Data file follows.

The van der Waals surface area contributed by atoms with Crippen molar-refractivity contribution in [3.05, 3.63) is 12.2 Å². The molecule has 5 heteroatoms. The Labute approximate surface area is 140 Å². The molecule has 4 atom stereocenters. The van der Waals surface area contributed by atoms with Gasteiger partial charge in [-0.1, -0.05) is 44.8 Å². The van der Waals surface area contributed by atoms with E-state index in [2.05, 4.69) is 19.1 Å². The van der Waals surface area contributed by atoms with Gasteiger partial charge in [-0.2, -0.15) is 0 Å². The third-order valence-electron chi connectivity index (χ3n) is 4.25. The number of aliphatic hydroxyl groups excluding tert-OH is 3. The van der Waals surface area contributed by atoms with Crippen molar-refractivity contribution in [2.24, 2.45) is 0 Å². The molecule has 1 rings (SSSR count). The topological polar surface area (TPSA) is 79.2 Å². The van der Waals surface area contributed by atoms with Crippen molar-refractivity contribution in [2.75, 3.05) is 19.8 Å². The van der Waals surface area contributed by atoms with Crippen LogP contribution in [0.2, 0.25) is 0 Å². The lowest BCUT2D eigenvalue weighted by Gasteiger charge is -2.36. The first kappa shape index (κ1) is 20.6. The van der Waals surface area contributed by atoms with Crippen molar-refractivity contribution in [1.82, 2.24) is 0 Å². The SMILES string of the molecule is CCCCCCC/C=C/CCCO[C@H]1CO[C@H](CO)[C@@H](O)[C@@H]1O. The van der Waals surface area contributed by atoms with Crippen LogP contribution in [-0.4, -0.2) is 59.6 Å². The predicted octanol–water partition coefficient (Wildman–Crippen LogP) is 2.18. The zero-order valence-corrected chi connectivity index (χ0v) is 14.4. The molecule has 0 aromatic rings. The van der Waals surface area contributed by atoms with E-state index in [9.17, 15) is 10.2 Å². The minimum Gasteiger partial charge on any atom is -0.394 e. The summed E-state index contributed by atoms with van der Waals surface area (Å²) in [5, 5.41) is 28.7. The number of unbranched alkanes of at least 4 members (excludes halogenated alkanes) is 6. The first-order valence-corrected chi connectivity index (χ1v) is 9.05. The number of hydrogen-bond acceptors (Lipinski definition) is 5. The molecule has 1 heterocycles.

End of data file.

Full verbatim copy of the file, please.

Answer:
The van der Waals surface area contributed by atoms with Crippen molar-refractivity contribution in [3.05, 3.63) is 12.2 Å². The molecule has 5 heteroatoms. The Labute approximate surface area is 140 Å². The molecule has 4 atom stereocenters. The van der Waals surface area contributed by atoms with Gasteiger partial charge in [-0.1, -0.05) is 44.8 Å². The van der Waals surface area contributed by atoms with E-state index in [2.05, 4.69) is 19.1 Å². The van der Waals surface area contributed by atoms with Gasteiger partial charge in [-0.2, -0.15) is 0 Å². The third-order valence-electron chi connectivity index (χ3n) is 4.25. The number of aliphatic hydroxyl groups excluding tert-OH is 3. The van der Waals surface area contributed by atoms with Crippen molar-refractivity contribution in [2.24, 2.45) is 0 Å². The molecule has 1 rings (SSSR count). The topological polar surface area (TPSA) is 79.2 Å². The van der Waals surface area contributed by atoms with Crippen molar-refractivity contribution in [2.75, 3.05) is 19.8 Å². The van der Waals surface area contributed by atoms with Crippen LogP contribution in [0.2, 0.25) is 0 Å². The lowest BCUT2D eigenvalue weighted by Gasteiger charge is -2.36. The first kappa shape index (κ1) is 20.6. The van der Waals surface area contributed by atoms with Crippen molar-refractivity contribution in [1.82, 2.24) is 0 Å². The SMILES string of the molecule is CCCCCCC/C=C/CCCO[C@H]1CO[C@H](CO)[C@@H](O)[C@@H]1O. The van der Waals surface area contributed by atoms with Crippen LogP contribution in [-0.4, -0.2) is 59.6 Å². The predicted octanol–water partition coefficient (Wildman–Crippen LogP) is 2.18. The zero-order valence-corrected chi connectivity index (χ0v) is 14.4. The molecule has 0 aromatic rings. The van der Waals surface area contributed by atoms with E-state index in [9.17, 15) is 10.2 Å². The minimum Gasteiger partial charge on any atom is -0.394 e. The summed E-state index contributed by atoms with van der Waals surface area (Å²) in [5, 5.41) is 28.7. The number of unbranched alkanes of at least 4 members (excludes halogenated alkanes) is 6. The first-order valence-corrected chi connectivity index (χ1v) is 9.05. The number of hydrogen-bond acceptors (Lipinski definition) is 5. The molecule has 1 heterocycles.